A special program was presented: “Freedom is Not Free,” which combined patriotic music with testimony from four seasoned war veterans.
The meeting opened with the roll call and reading of the September meeting minutes by secretary Dortha Townsend followed by treasurer Terry Barger’s financial report.
Membership chairman Nancy Paul presented Janice Cheek and Polly Lee and asked for a vote on accepting them as new club members. Approval was given unanimously.
R.G. Wolf made an announcement about a special Christmas program he will be directing in December at the club’s monthly meeting to be held at the First United Methodist Church.
Milteen Cartwright led the group in singing the hymn, “The Lord Bless You and Keep You,” by Peter C. Lutkin. She had selected it as Hymn of the Month.
Henderson then turned to program director Pam Edgemon, who told her audience that she chose the theme because she grew up in a military family and that she feels deep gratitude for the service the military has been providing to secure and protect our freedom. Therefore, and as a reminder that “Freedom is Not Free,” she invited four war veterans to tell the group in their own words what serving in the military had meant to them.
Each veteran shared his own personal story with the audience. Regardless of which war they had served in, they had in common that same readiness and commitment to put their own lives in harm’s way and make sacrifices as guardians of our freedom, and by fighting for the freedom of others. U.S. Army Sgt. Jared Barton, proudly donning his military uniform, led in singing “The Star-Spangled Banner” with accompaniment by Nancy Paul. The lyrics, written by Frances Scott Key, were set to music by John Stafford Smith and became our National Anthem in 1931.
Andy Hunt sang “Chester,” a patriotic anthem by William Billings, so popular during the American Revolutionary War (1775-1783) that it was only rivaled by “Yankee Doodle.”
Sgt. Barton spoke about his family background and the two tours in Iraq he completed during his five-year service in the Army. He explained that he initially wanted to enlist in the Navy, but switched over to the Army Recruiting Office because the Army, in contrast to the Navy, was willing to let him first finish the classes he lacked to graduate.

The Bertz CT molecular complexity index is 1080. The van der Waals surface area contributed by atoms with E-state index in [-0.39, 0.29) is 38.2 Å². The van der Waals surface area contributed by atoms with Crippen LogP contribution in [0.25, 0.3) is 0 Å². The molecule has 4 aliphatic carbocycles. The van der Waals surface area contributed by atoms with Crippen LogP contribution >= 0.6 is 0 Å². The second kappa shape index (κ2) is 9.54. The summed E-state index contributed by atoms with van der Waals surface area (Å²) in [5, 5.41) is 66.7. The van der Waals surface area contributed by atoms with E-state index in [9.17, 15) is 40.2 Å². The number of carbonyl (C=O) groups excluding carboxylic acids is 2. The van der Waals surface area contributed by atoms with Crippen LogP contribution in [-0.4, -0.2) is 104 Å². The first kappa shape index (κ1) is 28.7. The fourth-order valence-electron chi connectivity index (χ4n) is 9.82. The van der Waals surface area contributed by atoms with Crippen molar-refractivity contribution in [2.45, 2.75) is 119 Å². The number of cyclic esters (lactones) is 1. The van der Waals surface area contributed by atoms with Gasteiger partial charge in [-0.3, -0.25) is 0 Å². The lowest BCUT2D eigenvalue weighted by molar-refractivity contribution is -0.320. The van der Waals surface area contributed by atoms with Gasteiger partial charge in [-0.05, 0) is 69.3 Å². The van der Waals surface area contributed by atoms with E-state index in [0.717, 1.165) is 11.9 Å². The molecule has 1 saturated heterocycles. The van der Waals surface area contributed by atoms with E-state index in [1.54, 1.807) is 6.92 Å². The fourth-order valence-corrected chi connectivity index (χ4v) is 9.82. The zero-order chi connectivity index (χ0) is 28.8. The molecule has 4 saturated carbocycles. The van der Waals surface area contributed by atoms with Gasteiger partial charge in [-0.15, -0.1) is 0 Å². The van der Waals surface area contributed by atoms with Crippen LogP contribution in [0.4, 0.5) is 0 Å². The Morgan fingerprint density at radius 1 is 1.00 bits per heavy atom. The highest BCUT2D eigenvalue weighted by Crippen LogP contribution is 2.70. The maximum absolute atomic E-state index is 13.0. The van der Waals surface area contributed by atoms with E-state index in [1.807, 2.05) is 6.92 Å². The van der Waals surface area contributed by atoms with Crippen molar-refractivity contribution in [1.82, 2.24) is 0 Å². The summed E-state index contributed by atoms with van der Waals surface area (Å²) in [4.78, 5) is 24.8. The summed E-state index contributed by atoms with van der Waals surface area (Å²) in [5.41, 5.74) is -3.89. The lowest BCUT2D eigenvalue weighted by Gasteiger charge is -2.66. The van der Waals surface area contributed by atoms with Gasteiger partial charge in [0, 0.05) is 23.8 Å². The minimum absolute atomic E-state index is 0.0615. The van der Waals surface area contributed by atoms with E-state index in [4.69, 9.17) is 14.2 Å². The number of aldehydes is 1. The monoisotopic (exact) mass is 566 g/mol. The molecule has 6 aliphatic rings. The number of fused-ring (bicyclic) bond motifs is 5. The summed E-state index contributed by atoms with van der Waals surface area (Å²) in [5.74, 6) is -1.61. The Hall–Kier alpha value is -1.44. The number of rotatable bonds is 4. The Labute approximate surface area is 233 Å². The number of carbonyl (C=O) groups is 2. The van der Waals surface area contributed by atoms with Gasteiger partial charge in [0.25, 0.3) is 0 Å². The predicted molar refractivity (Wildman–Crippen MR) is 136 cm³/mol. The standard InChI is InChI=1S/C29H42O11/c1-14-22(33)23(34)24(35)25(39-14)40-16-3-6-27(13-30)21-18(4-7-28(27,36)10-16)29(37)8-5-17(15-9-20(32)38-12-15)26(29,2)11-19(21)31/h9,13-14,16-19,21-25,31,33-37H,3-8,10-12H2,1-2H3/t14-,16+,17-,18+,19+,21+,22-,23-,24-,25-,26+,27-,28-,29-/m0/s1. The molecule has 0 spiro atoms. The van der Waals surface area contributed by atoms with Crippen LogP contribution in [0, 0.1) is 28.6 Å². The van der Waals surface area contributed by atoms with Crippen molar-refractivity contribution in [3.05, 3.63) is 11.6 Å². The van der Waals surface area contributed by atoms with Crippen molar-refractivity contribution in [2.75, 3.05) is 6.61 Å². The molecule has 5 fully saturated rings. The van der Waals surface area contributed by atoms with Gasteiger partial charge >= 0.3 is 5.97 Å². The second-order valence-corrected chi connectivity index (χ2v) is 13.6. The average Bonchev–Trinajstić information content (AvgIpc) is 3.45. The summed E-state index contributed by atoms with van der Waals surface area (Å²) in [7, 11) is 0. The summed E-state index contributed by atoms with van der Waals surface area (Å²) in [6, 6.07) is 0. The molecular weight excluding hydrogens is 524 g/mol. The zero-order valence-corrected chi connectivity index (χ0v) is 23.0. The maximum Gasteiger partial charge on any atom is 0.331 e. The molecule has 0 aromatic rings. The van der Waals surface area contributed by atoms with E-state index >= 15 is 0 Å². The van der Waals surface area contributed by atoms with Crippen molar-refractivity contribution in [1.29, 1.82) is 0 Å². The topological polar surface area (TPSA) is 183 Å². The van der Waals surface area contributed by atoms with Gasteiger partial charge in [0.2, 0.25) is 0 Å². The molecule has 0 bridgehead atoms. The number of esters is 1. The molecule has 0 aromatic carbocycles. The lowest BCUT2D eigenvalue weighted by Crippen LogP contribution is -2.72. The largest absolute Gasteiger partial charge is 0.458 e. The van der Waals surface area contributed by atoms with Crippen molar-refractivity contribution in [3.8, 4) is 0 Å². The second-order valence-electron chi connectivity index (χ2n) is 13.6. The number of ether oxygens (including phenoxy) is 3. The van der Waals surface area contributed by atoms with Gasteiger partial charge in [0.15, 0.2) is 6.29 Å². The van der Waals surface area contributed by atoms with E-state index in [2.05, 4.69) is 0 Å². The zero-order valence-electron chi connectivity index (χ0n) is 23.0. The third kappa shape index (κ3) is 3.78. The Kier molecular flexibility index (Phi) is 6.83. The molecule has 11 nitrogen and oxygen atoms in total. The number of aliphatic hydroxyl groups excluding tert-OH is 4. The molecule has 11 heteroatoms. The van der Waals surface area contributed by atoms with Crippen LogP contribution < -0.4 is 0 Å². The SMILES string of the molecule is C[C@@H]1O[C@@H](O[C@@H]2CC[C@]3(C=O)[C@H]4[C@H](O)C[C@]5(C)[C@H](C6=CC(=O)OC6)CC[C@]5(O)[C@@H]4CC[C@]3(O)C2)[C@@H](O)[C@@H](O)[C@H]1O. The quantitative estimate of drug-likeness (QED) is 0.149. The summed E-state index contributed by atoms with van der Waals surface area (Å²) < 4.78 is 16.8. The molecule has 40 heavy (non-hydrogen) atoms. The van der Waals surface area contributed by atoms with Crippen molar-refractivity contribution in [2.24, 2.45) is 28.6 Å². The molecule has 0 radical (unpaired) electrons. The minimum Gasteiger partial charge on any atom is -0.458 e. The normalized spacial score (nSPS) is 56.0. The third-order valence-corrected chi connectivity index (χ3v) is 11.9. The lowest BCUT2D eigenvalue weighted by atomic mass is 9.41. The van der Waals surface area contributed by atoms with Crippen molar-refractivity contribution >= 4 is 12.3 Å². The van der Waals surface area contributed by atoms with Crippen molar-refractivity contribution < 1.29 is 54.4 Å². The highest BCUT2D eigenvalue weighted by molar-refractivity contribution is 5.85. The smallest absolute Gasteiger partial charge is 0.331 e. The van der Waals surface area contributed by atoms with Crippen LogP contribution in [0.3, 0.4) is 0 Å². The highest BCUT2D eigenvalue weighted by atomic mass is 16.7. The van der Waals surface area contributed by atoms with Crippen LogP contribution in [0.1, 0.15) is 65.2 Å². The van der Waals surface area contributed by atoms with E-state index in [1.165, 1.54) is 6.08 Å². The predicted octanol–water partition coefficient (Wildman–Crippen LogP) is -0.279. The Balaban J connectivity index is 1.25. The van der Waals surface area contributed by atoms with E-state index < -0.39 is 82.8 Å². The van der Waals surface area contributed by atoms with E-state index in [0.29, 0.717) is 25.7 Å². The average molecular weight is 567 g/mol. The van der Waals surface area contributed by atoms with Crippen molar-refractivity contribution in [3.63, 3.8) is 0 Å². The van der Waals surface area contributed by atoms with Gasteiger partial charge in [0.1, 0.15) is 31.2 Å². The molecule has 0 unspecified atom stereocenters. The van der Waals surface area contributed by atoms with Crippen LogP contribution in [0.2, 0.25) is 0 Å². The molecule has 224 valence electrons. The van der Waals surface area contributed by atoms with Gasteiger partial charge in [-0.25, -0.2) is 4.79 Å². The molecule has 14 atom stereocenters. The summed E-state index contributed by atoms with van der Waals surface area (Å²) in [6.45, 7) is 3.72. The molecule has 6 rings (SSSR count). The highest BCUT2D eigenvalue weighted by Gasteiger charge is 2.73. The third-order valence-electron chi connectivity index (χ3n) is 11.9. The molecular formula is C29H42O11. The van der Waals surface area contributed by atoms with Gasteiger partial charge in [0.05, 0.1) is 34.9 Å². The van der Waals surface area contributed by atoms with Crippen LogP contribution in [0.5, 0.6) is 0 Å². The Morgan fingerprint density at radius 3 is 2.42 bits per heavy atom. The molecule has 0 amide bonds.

Eddie Cartwright volunteered an earsplitting demonstration of striking a “Plow Share” with a hammer. This family tradition is still observed each year on Veterans Day in remembrance of the end of World War I, in 1918.
Ricky Donegan played “Taps” on his trumpet. The familiar tune is credited to Daniel Butterfield. It was first played as a bugle call during the Civil War, in 1862.
U.S. Navy Col. George Lessig described his service in the Pacific where Admiral Nimitz’ Fleet fought Japan during WWII. He called the fight for freedom throughout history “a never-ending journey.” The Hunts sang “This is My Country,” composed by Don Raye and Al Jacobs. Barger accompanied them on the piano.
U.S. Army Staff Sgt. Jim Henderson served in the Heavy Weapons Company during the Korean conflict. He was assigned to train troops because he had a college education. Henderson stressed the importance to “follow orders and put the heart into it to get the job done right, and make the country proud.”
The saxophone/piano duo of Sheridan and Margaret Ann Randolph played “America the Beautiful,” with lyrics by Katharine Lee Bates and music by Samuel Ward.
U.S. Navy Petty Officer Bob Sain, who joined the Navy in 1943, served in Casablanca, Sicily and Corsica among other places. He spent much time training young men. His wish for young people is “to think more of what they can do for the country rather than what the country can do for them.” Paul played George M. Cohan’s “Yankee Doodle Dandy” and Sgt. Barton, accompanied by an audience chorus, closed the program with Lee Greenwood’s song, “God Bless the USA.”
Hot apple cider and an assortment of sweet treats were served by hospitality committee chairman Pat Meagher, Karen Archer and Aggie Scott.